24-Hours of Photography

24-Hours of Photography

Point Halswell, New Zealand – May 7, 2018

Over roughly the last 24 hours, I have made nearly 300 photographs.  Readers, please do not despair.  This entry does not contain that many!

Leslie and I intended to travel to Point Halswell on Miramar Peninsula to capture the sunset.  Once the sun was down, I wanted to photograph the lights of the City of Wellington across Wellington Harbour.  Unfortunately, when we arrived, the conditions did not lend themselves to either endeavor.  It was very windy.  The wind gusts were about 78 km/h (48 mph).  That meant there was a lot of haze in the area.

Even though Plan A was off, I moved to Plan B; taking advantage of the beautiful colors courtesy of the late afternoon sunlight. Part of Plan B included using my wireless shutter release remote. I had never used it before…as the photographic evidence attests! Before I made the first shot, I knew the shadow of my tripod was in the view. However, I thought my body might be far enough away so that my shadow was out of sight …wrong! My next brilliant idea was to use the two-second delay. Surely that would be enough time for me to run my shadow out of the frame…wrong! Apparently, it takes quite a while to relocate this mass. Oh well, it is all about learning, I guess.

Hmmm…does the wireless shutter release work? Why yes it does!!
…maybe I can outrun the wireless shutter release…NOT!!

Once I got my wings, so to speak, I noticed a flock of water birds.  The birds hovered on the wind above the water and then dove into the water.  There was a shoal of fish there that was on the birds’ menu.  It did not last long there.  That makes sense.  If I were in a shoal, I would continue moving along, trying to get away from those pesky birds.

Seagulls flying around the rocks.
Feeding on a shoal of fish.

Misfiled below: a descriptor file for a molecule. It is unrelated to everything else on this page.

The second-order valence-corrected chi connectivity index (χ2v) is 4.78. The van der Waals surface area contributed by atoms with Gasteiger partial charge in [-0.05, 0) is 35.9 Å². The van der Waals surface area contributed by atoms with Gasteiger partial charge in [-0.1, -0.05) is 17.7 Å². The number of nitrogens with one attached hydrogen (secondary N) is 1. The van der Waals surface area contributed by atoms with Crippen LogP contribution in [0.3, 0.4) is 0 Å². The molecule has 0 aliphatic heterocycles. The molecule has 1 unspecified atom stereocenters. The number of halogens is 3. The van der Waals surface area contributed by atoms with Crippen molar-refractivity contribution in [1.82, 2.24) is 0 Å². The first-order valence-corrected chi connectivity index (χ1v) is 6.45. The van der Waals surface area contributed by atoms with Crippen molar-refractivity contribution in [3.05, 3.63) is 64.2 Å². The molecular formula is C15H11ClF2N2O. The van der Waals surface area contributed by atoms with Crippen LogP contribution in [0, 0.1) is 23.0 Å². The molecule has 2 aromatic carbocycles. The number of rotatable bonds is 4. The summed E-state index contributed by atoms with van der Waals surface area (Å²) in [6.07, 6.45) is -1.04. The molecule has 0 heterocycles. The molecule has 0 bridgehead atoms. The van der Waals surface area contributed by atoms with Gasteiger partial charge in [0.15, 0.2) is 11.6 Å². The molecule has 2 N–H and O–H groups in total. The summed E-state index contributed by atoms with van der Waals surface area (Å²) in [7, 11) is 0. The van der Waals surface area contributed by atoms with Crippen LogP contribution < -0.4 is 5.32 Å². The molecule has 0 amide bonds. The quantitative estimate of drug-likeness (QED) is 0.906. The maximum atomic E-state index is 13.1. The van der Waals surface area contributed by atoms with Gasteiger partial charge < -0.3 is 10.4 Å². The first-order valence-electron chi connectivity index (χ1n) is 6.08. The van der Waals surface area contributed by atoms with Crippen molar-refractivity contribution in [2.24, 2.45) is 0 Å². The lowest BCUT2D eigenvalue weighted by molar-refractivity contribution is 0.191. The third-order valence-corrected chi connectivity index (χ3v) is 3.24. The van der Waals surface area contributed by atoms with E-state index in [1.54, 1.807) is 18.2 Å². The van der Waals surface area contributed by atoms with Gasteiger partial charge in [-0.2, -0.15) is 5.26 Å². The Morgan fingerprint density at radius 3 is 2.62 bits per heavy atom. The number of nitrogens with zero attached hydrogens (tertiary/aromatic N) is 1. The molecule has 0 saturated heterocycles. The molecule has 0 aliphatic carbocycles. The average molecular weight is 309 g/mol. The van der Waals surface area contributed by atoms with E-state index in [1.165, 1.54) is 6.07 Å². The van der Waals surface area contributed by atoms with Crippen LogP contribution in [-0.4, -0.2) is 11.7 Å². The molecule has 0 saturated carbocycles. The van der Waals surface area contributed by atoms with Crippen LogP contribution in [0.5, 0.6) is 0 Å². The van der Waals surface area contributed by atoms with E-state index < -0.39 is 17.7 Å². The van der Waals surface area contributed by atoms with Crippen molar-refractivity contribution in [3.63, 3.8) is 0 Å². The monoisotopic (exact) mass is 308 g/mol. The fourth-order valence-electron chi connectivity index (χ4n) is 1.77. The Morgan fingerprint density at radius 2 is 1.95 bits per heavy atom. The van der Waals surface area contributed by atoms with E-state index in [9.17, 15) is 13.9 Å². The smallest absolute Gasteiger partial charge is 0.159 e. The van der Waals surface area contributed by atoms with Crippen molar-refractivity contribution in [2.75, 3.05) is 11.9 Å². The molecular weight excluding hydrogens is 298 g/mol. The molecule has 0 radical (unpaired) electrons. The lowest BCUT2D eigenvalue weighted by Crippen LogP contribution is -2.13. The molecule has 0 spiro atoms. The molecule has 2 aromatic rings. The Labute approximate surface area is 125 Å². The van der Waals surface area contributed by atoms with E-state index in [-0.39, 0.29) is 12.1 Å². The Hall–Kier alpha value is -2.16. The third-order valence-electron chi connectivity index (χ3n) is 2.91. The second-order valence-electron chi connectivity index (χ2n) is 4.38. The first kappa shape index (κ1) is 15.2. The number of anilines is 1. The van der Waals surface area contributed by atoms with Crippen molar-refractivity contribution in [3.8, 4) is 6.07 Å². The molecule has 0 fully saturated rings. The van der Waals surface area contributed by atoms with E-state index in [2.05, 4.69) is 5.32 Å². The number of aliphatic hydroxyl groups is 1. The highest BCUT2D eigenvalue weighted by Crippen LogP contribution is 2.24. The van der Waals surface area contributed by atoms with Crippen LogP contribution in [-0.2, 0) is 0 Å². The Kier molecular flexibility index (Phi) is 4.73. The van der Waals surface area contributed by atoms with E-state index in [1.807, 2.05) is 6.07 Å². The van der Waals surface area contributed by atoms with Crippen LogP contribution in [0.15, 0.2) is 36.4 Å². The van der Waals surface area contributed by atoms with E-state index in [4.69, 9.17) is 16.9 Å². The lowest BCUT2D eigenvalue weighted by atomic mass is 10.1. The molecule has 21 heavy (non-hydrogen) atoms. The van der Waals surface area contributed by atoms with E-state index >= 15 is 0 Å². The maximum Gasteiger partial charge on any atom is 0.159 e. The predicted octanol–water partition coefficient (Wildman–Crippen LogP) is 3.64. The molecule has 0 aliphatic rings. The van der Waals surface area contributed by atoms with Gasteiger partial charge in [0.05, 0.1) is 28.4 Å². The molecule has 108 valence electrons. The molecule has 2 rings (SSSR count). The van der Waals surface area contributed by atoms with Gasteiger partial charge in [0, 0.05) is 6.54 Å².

Flying to the next feeding spot.

When the flock flew behind me, there was a male and female seagull that remained behind, perched on a rock.  I can only assume they had had their fill of fish.  They just stood there, watching everything else unfold.  After a while, another female stopped on an adjacent rock.

“This is our rock,” she yells!
A new neighbor looking for a spot on the rock.
The neighbor has landed.

Leslie and I turned around and drove back home.
The next morning, we were on the road at 04:00. We drove to the Owhiro Bay area to experiment with star photography. My results were not “stellar”…but it was enjoyable. There is a reasonably well-lit foreground in many of the shots because there was a half-moon directly overhead. It provided a lot of light.
While we were there, we saw several ships moving through the Cook Strait.  We also saw a lot of shooting stars.

Stars at Red Rocks. The lens was open for 152 seconds. The line of light on the horizon is actually a cargo ship passing by in Cook Strait.

Before we depart from New Zealand, I will find another opportunity to try night photography.

We waited at the beach for the sunrise. It was breezy and fresh which made it somewhat uncomfortable. After making a few more photographs, we piled into the car and headed to breakfast with warm coffee.

The sun lit up most of the point. The barely visible mountains at the left horizon are actually across Cook Strait on the South Island.
View from Point Halswell across to Eastbourne.
A flock of seagulls feeding at Point Halswell.
Four birds stayed behind.
View toward Eastbourne. The small Ward Island is also visible.
Rock textures.
Rock textures II.
A trio of gulls.
Watching the waves crash.
The Point Halswell lighthouse.
Matiu/Somes Island.
Stars at Red Rocks. The lens was open for 193 seconds.
Stars at Red Rocks. The lens was open for 132 seconds.
Stars at Red Rocks. The lens was open for 123 seconds.
Looking toward Red Rocks at the far point.
The sky turned a bit pink at sunrise.
Looking toward Red Rocks.

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